|Elevation||2,134 m (7,001 ft)|
Bregenzerwald region within Austria
|Parent range||Northern Limestone Alps|
The Bregenz Forest (German: Bregenzerwald, pronounced [ˈbʁeːɡɛnt͡sɐˌvalt] (listen)) is one of the main regions in the state of Vorarlberg (Austria). It overlaps, but is not coterminous with, the Bregenz Forest Mountains, which belong to a range of the Northern Limestone Alps, specifically the northern flysch zone. It is the drainage basin of the Bregenzer Ach river.
The regional inhabitants often divide the Bregenz Forest into two main areas, the Vorderwald ("anterior forest") and Hinterwald ("hinterforest"). The Vorderwald, with its hills and low mountains, is closest to the Rhine valley. The Hinterwald has the higher mountains, with altitudes of up to 2,000 metres. Each of the two regions has its own distinctive dialect variations.
The principal villages in the Bregenz Forest are Bezau (the local capital), Alberschwende, and Egg. Alberschwende, as a historic "Hofsteig" municipality was formerly not part of the Bregenz Forest region.
Lower Bregenz Forest (Vorderer Bregenzerwald) (red)
Upper Bregenz Forest (Hinterer Bregenzerwald) (blue)
Until 1814, parts of the Allgäu in the north and north-west belonged to Vorarlberg. Since the entire region was settled by the Alemanni, the Lake Constance Alemannic dialect became predominant beginning in the 5th and 6th centuries. Over the centuries there was a brisk trading of goods which, with the increased extension of marriages and family networks, led to a linguistic intermingling. Especially in the "Vorderwald" the influence of the Allgäu dialect is particularly noticeable. By contrast, in the Mittelwald and Hinterwald regions the predominant language forms show a stronger connection with the Hofsteig region and Dornbirn. Speakers outside of the Bregenzer Wald region perceive (Wälderisch) as an idiom of its own. It must be noted, however, that there is no uniform Vorarlbergisch dialect - there are considerable local and regional variations. The official language in Vorarlberg is, of course, High German (Hochdeutsch).
Traditional costumes ("Tracht") have a long history in Vorarlberg. Many valleys and villages have their own kind of garb, each with special characteristics from certain style periods. The Bregenzerwälder garb is the oldest of its kind. It originated in the 15/16th century. The Bregenzerwälder tracht for women is called "d'Juppô" (Bavarian: "Juppe"). One of the last places that still manufacture the Juppe in the traditional way is the Juppenwerkstatt Riefensberg.
In 2014, the project BUS:STOP Krumbach was completed. When the municipality of Krumbach decided to rebuild seven bus stops in 2010, they hired seven international architects to design bus shelters. Local craftsmen executed their designs. While each stop differs in design, the bus stops are all meant to uniquely integrate architecture into the natural surroundings.
The Werkraum Bregenzerwald is an association of craftsmen in the Bregenz Forest founded in 1999. It aims at networking and supporting craft, design and technology businesses in the area. The publicly accessible place is used to present the craftsmanship, to promote building culture in cooperation with architects and to increase design competence and quality of craftsmanship with the preferred involvement of young people.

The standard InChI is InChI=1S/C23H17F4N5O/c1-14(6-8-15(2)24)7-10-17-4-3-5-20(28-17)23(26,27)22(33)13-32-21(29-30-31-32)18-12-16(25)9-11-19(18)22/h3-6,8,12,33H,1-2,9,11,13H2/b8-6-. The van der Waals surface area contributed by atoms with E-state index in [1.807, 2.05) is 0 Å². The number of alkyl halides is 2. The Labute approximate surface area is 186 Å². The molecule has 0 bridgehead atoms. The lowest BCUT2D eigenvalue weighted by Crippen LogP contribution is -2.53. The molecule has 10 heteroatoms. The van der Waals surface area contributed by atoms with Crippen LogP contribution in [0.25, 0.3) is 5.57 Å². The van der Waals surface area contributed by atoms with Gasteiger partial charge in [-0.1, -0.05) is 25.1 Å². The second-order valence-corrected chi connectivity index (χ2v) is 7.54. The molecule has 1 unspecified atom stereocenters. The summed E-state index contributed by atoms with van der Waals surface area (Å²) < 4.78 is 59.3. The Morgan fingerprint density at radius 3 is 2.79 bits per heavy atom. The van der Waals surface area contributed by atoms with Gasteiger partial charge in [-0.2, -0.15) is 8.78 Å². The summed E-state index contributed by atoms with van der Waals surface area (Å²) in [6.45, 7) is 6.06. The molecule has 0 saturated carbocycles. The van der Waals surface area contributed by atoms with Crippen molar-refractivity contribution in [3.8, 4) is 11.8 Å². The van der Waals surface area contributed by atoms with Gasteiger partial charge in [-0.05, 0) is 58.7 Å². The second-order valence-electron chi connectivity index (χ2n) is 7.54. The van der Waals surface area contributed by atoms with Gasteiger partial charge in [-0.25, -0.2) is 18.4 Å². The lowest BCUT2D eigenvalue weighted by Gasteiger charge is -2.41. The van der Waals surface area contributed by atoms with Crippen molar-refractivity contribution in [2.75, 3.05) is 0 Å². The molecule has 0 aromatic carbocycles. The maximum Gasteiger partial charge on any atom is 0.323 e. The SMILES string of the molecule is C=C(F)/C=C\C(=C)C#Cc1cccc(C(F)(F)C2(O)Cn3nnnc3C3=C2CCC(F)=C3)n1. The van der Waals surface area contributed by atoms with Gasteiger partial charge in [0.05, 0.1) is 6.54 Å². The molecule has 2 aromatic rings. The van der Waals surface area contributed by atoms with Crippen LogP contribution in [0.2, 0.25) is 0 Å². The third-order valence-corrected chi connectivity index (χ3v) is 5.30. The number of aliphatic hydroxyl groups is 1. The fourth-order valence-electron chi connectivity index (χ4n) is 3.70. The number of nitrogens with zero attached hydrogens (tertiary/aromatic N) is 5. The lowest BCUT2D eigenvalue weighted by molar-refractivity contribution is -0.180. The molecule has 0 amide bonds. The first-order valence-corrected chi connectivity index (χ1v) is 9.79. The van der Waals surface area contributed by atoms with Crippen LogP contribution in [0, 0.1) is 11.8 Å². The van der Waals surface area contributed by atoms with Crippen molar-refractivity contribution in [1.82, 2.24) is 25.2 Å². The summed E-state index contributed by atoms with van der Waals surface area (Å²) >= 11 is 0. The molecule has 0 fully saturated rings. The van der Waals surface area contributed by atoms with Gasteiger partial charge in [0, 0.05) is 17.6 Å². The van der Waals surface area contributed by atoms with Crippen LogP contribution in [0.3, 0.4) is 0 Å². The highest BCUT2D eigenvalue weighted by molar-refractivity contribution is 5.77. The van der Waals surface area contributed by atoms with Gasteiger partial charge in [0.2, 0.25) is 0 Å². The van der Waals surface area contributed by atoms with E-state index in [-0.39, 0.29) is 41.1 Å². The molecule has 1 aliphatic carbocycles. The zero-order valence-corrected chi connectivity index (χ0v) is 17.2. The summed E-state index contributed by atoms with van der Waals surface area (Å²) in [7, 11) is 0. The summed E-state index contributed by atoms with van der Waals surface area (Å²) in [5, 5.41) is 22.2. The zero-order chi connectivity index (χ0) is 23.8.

Residents of the Bregenz Forest earn their living primarily from tourism, agriculture and especially the wood processing industry. Many locals also commute to work in the Rhine Valley, Vorarlberg's economic center.
Alpine transhumance denotes the three-tier agricultural structure of the Bregenz Forest. It is the seasonal movement of livestock between mountain and lowland pastures, usually under the care of herders. In spring 2011, it was declared as intangible cultural heritage by UNESCO. It was recognised that the Bregenz Forest is "an impressive landscape on the north side of the Alps" that has "largely maintained its traditional farming structure." This includes linear or nucleated villages, with farmsteads dating back to the 18th and 19th centuries. In addition, there are many small craft workshops within the farming communities. Singled out for particular mention were the villages of Thal, Schwarzenberg, and Schoppernau, with their outstanding examples of original Bregenz Forest houses ("Wälderhäuser").
The Bregenz Forest is known also as a skiing region, but other attractions include the "Käsestraße" and the "Schubertiade" festival of classical music, in Schwarzenberg. The Bregenz Forest is cherished for its unspoiled nature, old traditions, and genuine hospitality. It is also particularly well-known amongst gourmets for its "KäseStrasse Bregenzerwald", an association of farmers, restaurateurs, craftspeople and traders promoting the Bregenz Forest agriculture and its local products, especially cheese. In particular, Bregenz Forest Mountain Cheese ("Bregenzerwälder Bergkäse") and the Alpkäse are internationally renowned specialities.
The Bregenz Forest Railway ("Bregenzerwaldbahn" or, colloquially, "’s Wälderbähnle") is a favorite attraction of the region. It is a museum railway that operates on a surviving section of a narrow gauge railway. From 1902 to 1983, the "Wälderbähnle" worked a line stretching 35.5 kilometres (22 mi) from Bregenz to Bezau. In October 2004, a section of 5 km (3.1 mi) was opened up for tourists again.
In 2000, the Women's Museum opened in Hittisau, the only one of its kind in Austria. The museum is devoted to the display and documentation of the cultural works and (her) stories of women, which deal with a broad variety of topics, including questions of female identity and gender roles.
Another cultural attraction in the Bregenz Forest is the Angelika Kauffmann Museum in Schwarzenberg. The museum is dedicated to the Classicist artist Angelica Kauffman, and has an Austrian museum seal of quality.
The region is also popular because of its hiking and cycling trails.